Professor Jonathan P. Singer from Rutgers University in New Jersey (USA) has developed a technology for coating complex three-dimensional structures over their entire area. It can be used both for simple coloring of products (including those printed on a 3D printer), and for processing them with special substances. The working name of the technology is "electric fog".
As a basis, Professor Singer took the well-known method of electrospray paint, in which the liquid at the exit from the nozzle of a 3D printer is crushed into many drops and passes through an electromagnetic field. The drops receive a charge, and with it the property of being attracted to surfaces, on which they are further retained due to the adhesive properties of the paint itself. The peculiarity of the method is that the stream of drops can be directed at different angles from the nozzle in order to reach the points to which the paint cannot be delivered with a direct stream.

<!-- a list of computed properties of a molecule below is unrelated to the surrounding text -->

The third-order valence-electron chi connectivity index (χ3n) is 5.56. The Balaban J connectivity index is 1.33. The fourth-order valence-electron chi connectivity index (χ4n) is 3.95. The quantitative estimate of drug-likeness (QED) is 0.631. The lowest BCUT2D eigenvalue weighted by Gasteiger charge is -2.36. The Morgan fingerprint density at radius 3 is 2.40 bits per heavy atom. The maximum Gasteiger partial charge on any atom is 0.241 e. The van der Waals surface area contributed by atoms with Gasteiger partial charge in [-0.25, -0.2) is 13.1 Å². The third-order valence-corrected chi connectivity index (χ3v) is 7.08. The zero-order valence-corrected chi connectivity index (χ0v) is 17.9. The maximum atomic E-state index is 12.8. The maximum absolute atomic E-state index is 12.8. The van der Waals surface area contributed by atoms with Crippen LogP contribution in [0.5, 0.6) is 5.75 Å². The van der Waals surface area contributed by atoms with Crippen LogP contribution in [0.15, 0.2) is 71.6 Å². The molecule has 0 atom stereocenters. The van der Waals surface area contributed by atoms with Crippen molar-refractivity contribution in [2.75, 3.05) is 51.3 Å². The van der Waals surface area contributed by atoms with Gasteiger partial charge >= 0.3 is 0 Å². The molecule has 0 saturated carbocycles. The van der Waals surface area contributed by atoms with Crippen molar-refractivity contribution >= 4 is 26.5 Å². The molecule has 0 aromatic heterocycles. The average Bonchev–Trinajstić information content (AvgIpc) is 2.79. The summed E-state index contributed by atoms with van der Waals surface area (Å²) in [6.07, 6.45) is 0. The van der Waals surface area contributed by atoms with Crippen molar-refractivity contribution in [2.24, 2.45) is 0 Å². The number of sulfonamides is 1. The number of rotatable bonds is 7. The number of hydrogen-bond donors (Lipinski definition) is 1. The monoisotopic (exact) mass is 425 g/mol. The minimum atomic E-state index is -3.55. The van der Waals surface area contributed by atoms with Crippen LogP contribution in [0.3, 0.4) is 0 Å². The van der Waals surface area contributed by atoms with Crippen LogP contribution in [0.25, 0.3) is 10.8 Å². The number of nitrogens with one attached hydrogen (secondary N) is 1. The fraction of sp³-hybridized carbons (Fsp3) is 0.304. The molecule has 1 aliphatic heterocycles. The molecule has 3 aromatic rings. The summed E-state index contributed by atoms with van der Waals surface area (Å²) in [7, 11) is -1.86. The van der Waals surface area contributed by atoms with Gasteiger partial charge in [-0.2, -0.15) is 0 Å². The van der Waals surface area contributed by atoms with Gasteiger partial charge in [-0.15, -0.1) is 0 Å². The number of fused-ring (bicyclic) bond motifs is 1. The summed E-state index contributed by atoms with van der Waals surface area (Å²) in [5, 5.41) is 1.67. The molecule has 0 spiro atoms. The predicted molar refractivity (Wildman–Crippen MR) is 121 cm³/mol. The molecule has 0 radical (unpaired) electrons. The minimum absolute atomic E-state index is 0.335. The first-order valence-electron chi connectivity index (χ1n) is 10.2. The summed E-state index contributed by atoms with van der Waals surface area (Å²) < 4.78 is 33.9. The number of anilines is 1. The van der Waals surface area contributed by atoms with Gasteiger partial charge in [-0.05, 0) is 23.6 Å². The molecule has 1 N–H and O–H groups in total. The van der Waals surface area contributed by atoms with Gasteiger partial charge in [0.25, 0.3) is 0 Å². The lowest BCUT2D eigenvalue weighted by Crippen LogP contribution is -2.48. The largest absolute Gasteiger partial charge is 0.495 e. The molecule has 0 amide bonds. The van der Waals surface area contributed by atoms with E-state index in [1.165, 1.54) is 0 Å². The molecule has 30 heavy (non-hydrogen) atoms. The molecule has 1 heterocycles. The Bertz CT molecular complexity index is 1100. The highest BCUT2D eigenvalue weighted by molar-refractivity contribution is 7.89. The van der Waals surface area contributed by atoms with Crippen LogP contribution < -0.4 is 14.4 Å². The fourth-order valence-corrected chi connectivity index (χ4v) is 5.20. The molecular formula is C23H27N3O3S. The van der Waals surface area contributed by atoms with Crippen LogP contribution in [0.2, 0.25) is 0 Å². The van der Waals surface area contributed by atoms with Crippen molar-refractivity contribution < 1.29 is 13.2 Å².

Singer's installation instead of a stream of paint creates a suspension, cloud or fog, which also consists of charged paint particles, only now they fill any three-dimensional volume that they fall into. If it is a lattice multi-level 3D printed structure, the droplets will penetrate deeply into it and settle over the entire available area. They form a polymer film that is strong enough to maintain its shape even when the base itself deforms. This property has been verified by filling and drying a colored hydrogel structure.
Now the professor's team is working on a transition device or a new type of nozzle for conventional 3D printers, so that they can not only print, but also paint objects. At the same time, the development of coatings with different properties is underway - just painting complex structures is not enough, you need to learn how to give them new useful qualities.